I am studying Rockweed (Ascophyllum nodosum) harvesting in the Gulf of Maine, both at the Coastal Studies Center in Harpswell, ME and on Kent Island in the Bay of Fundy. Rockweed is harvested commercially for use in fertilizers, food additives, and some other minor industries; landings have been increasing in recent decades and there is a growing concern over how harvesting activities are affecting the ecosystem.
Rockweed beds are essentially the old-growth forest of the intertidal zone, much like the Amazon rainforest in South America. Young algae sporelings settle onto rocks only during rare low-flow conditions, and once attached grow very slowly (approximately 6-10 cm per year). For a plant that regularly reaches two meters in length, this means that the fronds alone are several decades old, while holdfasts have been shown to live for centuries.
Although rockweed beds may look like a nondescript slimy olive-green mass just waiting to sprain an ankle the second one sets foot on their slippery surface, it is far from the “weed” that its name suggests. Rockweed is tough and chemically well defended, making it unappetizing for the run-of-the-mill intertidal herbivore. It forms an important habitat for a variety of organisms: periwinkles, crab, dog whelks, amphipods, isopods, bryozoans, and nudibranchs are all found within its holdfasts and fronds, while shorebirds and Eider ducklings forage in it. Juvenile fish, many of which are commercially important, spend part of their life cycle in the rockweed. It acts as an important buffer against the stress of extreme temperature fluctuation, desiccation, and wave stress of the intertidal zone, and it is also important for cycling nutrients and energy through the ocean ecosystem. While A. nodosum plays many important roles within the ecosystem, it is still important to note that it is the competitively dominant seaweed of the intertidal zone and reduces other algal diversity (but few intertidal seaweeds have the same mature biomass and complexity levels of rockweed).
Because of the complex role of Ascophyllum nodosum in the intertidal ecosystem, its harvest naturally begs the question—what is the ecological impact of cutting rockweed? My research is focused on answering this question in a general sense. I am using a BACI (Before, After, Control, Impact) experimental design where I have set up paired 2x2m plots. I survey both, cut one to the 16 inch minimum length required by the Maine DMR, then survey them again immediately following and at one-month intervals after harvest. Surveys involve noting plot characteristics (slope, substrate, vertical height, etc.), identifying all algal species present, and identifying and counting all other organisms in a 1 m2 quadrat placed in the center of each 2x2m plot.
In addition to this I am monitoring the regrowth of the Ascophyllum after it has been cut. I generally find a few staple organisms in each plot—Littorina spp.(periwinkles), Carcinus maenas (green crabs), Nucella lapillus(dog whelks), Semibalanus balanoides (barnacles), Mytilus edulis (blue mussels), amphipods and isopods (small crustaceans which look very much like insects) Fucus vesiculosus (another type of rockweed), Chondrus crispus (a red algae), and Lithothamnium (an encrusting pink algae). However, sometimes other creatures also are found in lower densities and add a pop of excitement to my day—nudibranchs (sea slugs) are my personal favorite, and I have also found sea stars, sea urchins, scale worms, and a rock gunnel.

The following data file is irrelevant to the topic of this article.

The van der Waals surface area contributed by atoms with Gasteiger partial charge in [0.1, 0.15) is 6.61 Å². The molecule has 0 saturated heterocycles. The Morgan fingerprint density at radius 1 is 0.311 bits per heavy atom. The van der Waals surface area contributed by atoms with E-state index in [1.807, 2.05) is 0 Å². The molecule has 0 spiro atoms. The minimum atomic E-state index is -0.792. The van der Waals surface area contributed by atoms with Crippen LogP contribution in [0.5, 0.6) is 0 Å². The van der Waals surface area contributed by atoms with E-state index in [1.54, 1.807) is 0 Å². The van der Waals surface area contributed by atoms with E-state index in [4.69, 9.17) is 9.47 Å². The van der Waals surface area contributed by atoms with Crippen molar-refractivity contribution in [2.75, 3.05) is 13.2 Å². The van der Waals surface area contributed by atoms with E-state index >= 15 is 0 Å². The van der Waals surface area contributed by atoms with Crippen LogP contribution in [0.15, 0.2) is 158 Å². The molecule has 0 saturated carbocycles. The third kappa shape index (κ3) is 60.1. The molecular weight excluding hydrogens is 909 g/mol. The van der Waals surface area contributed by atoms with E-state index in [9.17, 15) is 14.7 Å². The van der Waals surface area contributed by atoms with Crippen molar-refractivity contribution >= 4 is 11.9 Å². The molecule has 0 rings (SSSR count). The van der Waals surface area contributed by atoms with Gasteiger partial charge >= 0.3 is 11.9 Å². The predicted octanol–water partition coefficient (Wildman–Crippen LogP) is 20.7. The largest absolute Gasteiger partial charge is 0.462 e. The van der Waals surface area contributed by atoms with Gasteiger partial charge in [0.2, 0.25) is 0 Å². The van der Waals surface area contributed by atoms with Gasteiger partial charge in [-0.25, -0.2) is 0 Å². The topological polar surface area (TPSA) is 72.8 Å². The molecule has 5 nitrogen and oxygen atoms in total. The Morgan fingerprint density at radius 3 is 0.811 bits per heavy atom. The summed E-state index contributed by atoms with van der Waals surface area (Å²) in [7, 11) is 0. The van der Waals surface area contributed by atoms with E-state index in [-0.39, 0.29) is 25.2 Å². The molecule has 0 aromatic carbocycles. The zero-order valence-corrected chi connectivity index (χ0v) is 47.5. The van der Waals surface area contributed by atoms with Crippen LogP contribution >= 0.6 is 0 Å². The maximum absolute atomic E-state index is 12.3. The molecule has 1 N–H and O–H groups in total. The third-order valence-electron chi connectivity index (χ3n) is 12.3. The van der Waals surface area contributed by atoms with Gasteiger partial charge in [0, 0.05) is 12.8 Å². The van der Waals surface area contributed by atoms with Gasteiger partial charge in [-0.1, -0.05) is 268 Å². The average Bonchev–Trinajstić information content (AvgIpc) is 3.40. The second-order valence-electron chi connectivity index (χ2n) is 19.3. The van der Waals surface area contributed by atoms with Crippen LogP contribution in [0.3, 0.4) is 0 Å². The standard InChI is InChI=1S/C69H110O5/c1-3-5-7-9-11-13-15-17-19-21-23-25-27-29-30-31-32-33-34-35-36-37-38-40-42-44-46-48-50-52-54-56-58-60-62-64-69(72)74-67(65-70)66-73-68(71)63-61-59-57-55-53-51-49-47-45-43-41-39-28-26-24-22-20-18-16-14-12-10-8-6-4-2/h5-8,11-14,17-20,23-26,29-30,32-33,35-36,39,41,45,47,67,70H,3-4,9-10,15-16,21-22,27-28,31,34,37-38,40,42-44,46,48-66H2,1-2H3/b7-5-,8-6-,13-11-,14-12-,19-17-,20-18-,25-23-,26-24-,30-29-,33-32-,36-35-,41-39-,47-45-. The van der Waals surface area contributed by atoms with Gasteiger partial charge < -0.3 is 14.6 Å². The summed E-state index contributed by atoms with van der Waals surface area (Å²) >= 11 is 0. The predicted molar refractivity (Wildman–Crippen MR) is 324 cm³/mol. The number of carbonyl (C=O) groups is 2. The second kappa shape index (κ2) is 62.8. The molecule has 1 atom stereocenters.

My work at the Coastal Studies Center is part of a comparative study between Maine and Kent Island, located in the Bay of Fundy on the border between Maine and Canada. My experimental design is essentially the same at the two study sites, although I established study plots on Kent Island in 2013 and have been tracking them for a year at this point. My hope is to collect long-term data from Kent Island, and also to compare the effects of cutting Ascophyllum nodosum between to relatively different locations. Kent Island experiences 28-foot tides (as compared to the 9-foot tides in Harpswell), and the intertidal zone supports a very dense, mature rockweed bed that has never been harvested, while the rockweed at the Coastal Studies Center is much less prolific. Past studies looking at rockweed harvesting have drawn varied conclusions, and conducting a comparative study will help to determine whether some of these differences are due to site-specific variation.
I do not have any results for my work at the Coastal Studies Center as of yet, but the data from Kent Island indicates that the harvested plots have regained little of the length and biomass that was removed a year ago. A general reduction in most invertebrate abundances (amphipods, periwinkles and crabs being the most outstanding) that persists a year following harvest was observed. Algal biodiversity increases after a year, suggesting that removing the competitively dominant algae stimulates other algal growth. I plan to follow the Kent Island plots into September, and the Coastal Studies plots for as long as the weather permits (Maine winters being what they are, this might not be much later than September). My data will be used for a Senior Honors Project.
For a review of rockweed harvesting, see Seeley and Schlesinger (2012): Sustainable seaweed cutting? The rockweed (Ascophyllum nodosum) industry of Maine and the Maritime Provinces. Annals of the New York Academy of Sciences. 1249: 84-103.
My research has been supported by the Bowdoin Scientific Station Fellowship and the Rusack Coastal Studies Fellowship.
Project Advisors: Damon Gannon, PhD and Amy Johnson, PhD.